But McInnes is aware of the broader story, too – that the top five in Scotland are separated by just five points. “I think it’s really encouraging for the league,” he said.
“I understand the desire from everybody to have a team challenging because it hasn’t been a competition for years.
“People say they just can’t see Aberdeen sustaining it. I understand that it’s unusual for any team to go and win seven games in a row without losing a goal. But our challenge is to win eight. And then, hopefully, nine.
“Celtic can only lose the league, I genuinely feel that. When there are 29 points between first and second last year, that takes a big swing both ways: Celtic have to be far poorer than they were last year.
“They have loads going in their favour and it’s not just finances. If we are sitting here in two months’ time with eight games left and we’re still there, then obviously it starts. But we’re not there. We have to deal with now.”
McInnes had impressed at St Johnstone prior to Bristol City, and the 43 year-old from Paisley has earned approval from Aberdeen’s greatest manager.
Between 1978 and 1986, Sir Alex Ferguson made Aberdeen formidable, successful and respected across Europe. When McInnes collected his award for Scotland’s Manager of the Year last May, he said: “I was out for dinner with Sir Alex a fortnight ago. I was in his company for a good few hours and had a good chat with him. He still has an affection for the club.”
Ferguson cannot be escaped. It was his Aberdeen who were the last Scottish champions outside Celtic and Rangers, in 1985.
However, Ferguson was at Dens Park, Dundee, to see Aberdeen in the Scottish Cup in November. It was the last time they lost.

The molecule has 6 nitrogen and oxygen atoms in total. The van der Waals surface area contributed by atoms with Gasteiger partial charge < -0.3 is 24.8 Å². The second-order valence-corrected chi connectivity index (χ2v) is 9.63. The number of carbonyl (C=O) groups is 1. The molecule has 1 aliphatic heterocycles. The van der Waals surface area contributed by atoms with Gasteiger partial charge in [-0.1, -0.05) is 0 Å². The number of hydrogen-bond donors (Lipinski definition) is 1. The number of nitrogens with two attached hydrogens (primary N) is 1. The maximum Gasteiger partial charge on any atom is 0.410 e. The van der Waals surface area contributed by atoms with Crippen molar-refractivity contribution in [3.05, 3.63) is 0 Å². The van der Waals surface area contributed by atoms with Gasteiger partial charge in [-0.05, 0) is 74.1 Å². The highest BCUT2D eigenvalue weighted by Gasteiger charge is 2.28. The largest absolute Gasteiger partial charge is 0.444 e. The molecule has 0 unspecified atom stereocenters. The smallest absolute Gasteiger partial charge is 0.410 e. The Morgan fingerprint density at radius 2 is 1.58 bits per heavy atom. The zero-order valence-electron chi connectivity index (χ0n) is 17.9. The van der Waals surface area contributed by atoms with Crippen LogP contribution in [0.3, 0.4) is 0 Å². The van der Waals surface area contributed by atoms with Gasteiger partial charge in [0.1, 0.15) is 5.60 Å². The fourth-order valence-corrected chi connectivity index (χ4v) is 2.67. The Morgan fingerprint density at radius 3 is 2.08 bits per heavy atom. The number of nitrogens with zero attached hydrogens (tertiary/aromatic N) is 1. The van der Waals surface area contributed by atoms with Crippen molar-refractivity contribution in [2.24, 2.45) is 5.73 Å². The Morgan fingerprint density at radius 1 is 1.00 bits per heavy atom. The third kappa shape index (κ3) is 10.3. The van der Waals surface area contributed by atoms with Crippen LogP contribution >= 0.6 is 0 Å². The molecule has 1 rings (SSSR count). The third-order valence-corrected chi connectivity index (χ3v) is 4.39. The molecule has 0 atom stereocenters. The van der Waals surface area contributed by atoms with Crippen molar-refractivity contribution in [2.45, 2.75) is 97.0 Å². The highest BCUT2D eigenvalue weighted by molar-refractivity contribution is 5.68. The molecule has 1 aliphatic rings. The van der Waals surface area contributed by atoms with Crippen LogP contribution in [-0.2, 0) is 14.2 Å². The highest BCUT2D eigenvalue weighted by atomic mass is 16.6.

The current run gained momentum the following week when Adam Rooney scored the third in a 3-0 win over Hamilton. Rooney is a 26-year-old Dubliner who began his career at Stoke. He has scored 19 goals this season – eight in his last 10 matches – and Aberdeen have just extended the striker’s contract, and also those of others.
This stems from a greatly improved financial position. In December, chairman Milne, who has been at the club two decades, and other investors wrote off almost all Aberdeen’s £14m debt.
Having said that, the club’s record transfer is still the £1m paid to Oldham for Paul Bernard in 1995 and, as with Rooney from Oldham, McInnes has brought in free transfers from the likes of Brentford, Cheltenham and Tranmere. David Goodwillie, once a £2m buy by Blackburn, joined last summer having been released at Ewood Park.
Greater than the sum of their parts, Aberdeen look a proper team again. The Scottish landscape has changed, possibly for ever, but the “lingering death” forecast by the Scottish FA’s chief executive, Stewart Regan, two and a half years ago is being refuted in country’s North-east. Now it’s about Aberdeen sustaining the argument.
Fergie time: When Aberdeen beat the old firm
Glasgow sides have held a stranglehold on the Scottish top flight over the past three decades, Celtic (12) and Rangers (17) sharing the title since Aberdeen’s 1984-85 win.
Sir Alex Ferguson’s side, featuring Jim Leighton, Alex McLeish and 24-goal Frank McDougall, finished seven points clear of Celtic, retaining the crown for a third title in six years.
The manager left Pittodrie 18 months later to take over at Manchester United.Reuse content